Big cats like the asad (أَسَـد, lion), namir (نَـمِـر, leopard), and namur (نمر, Tiger), can symbolize ferocity, similar to the wolf.[70] Apart from ferocity, the lion has an important position in Islam and Arab culture. Men noted for their bravery, like Ali,[91] Hamzah ibn Abdul-Muttalib[92] and Omar Mukhtar,[93] were given titles like "Asad Allāh" (أَسَـد الله, "Lion of God") and "Asad aṣ-Ṣaḥrā’" (أَسَـد الـصَّـحْـرَاء, "Lion of the Desert").

A spider is supposed to have saved Muhammad and Abu Bakr by spinning a web over the entrance of the cave in which they hid. Because of the web, the persecutor of them through the cave must be empty, otherwise, there would not have been a web. Therefore, Muslims consider killing spiders as a sin.[94][95]

Muslim cultures[edit]

Usually, in Muslim majority cultures, animals have names (one animal may be given several names), which are often interchangeable with names of people. Muslim names or titles like asad and ghadanfar (Arabic for lion), shir and arslan (Persian and Turkish for lion, respectively) are common in the Muslim world. Prominent Muslims with animal names include: Hamzah, Abd al-Rahman ibn Sakhr Al-Azdi (called "Abu Hurairah", the Father of the kitten), Abdul-Qadir Gilani (called al-baz al-ashhab, the wise falcon) and Lal Shahbaz Qalander of Sehwan (called "red falcon").[96]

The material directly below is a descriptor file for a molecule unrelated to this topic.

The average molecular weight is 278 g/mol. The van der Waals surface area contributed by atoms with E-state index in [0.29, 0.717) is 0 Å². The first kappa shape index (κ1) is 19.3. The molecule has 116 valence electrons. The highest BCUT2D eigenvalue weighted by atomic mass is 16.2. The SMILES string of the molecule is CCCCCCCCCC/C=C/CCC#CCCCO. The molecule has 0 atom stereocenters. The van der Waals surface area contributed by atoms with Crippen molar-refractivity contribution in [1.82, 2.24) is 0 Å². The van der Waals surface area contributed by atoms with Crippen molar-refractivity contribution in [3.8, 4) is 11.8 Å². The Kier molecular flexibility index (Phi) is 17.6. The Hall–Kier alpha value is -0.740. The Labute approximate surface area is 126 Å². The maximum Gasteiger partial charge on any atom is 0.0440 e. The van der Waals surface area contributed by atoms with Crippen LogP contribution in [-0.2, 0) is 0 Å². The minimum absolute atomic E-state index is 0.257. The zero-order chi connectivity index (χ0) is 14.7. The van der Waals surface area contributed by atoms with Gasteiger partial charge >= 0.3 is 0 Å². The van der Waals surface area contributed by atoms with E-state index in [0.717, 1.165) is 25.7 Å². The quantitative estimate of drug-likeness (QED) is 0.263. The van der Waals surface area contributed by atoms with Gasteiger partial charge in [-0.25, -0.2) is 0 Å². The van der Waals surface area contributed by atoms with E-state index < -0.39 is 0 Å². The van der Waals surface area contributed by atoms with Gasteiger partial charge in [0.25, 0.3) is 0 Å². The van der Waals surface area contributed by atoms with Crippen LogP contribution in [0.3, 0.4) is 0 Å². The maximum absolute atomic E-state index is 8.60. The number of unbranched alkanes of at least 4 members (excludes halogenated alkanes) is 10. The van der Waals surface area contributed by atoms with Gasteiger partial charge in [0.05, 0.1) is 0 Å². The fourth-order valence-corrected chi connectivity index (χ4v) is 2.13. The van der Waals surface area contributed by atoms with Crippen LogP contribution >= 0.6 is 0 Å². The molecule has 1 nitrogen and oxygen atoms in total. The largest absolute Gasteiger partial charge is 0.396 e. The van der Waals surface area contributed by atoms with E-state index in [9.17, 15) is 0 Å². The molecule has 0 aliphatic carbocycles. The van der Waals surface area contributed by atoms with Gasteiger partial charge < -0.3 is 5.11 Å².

Islamic literature has many stories of animals. Arabic and Persian literature boast many animal fables. The most famous, Kalilah wa-Dimnah or Panchatantra, translated into Arabic by Abd-Allāh Ibn al-Muqaffaʿ in the 8th century, was also known in Europe. In the 12th century, Shihab al-Din al-Suhrawadi wrote many short stories of animals. At about the same time, in north-eastern Iran, Attar Neyshapuri (Farid al-Din Attar) composed the epic poem Mantiq al-Tayr (meaning The Conference of the Birds).[96]

In Malaysia in 2016, the Malaysian Islamic Development Department, a religious governing body, prohibited the use of the term hot dog to refer to the food of that name. It asked food outlets selling them to rename their products or risk refusal of halal certification. Per local media, Malaysian halal food guidelines prohibit naming halal products after non-halal products.[97] Islamist organization Hamas which controls the Gaza Strip, banned public dog walking in May 2017, stating it was to "protect our women and children". Hamas officials stated that the ban was in response to rise in dog walking on the streets which they stated was "against culture and traditions in Gaza".[98]

Controversy[edit]

Ritual slaughter[edit]

UK animal welfare organizations have decried some ritual methods of slaughter practiced in Islam (dhabihah) and Judaism (shechita) as inhumane and causing "severe suffering".[99][100] According to Judy MacArthur Clark, Chairperson of the Farm Animal Welfare Council, cattle require up to two minutes to bleed to death when halal or kosher means of slaughter are used on cattle: "This is a major incision into the animal and to say that it doesn't suffer is quite ridiculous." In response, Majid Katme of the Muslim Council of Britain stated that "[i]t's a sudden and quick haemorrhage. A quick loss of blood pressure and the brain is instantaneously starved of blood and there is no time to start feeling any pain."[100]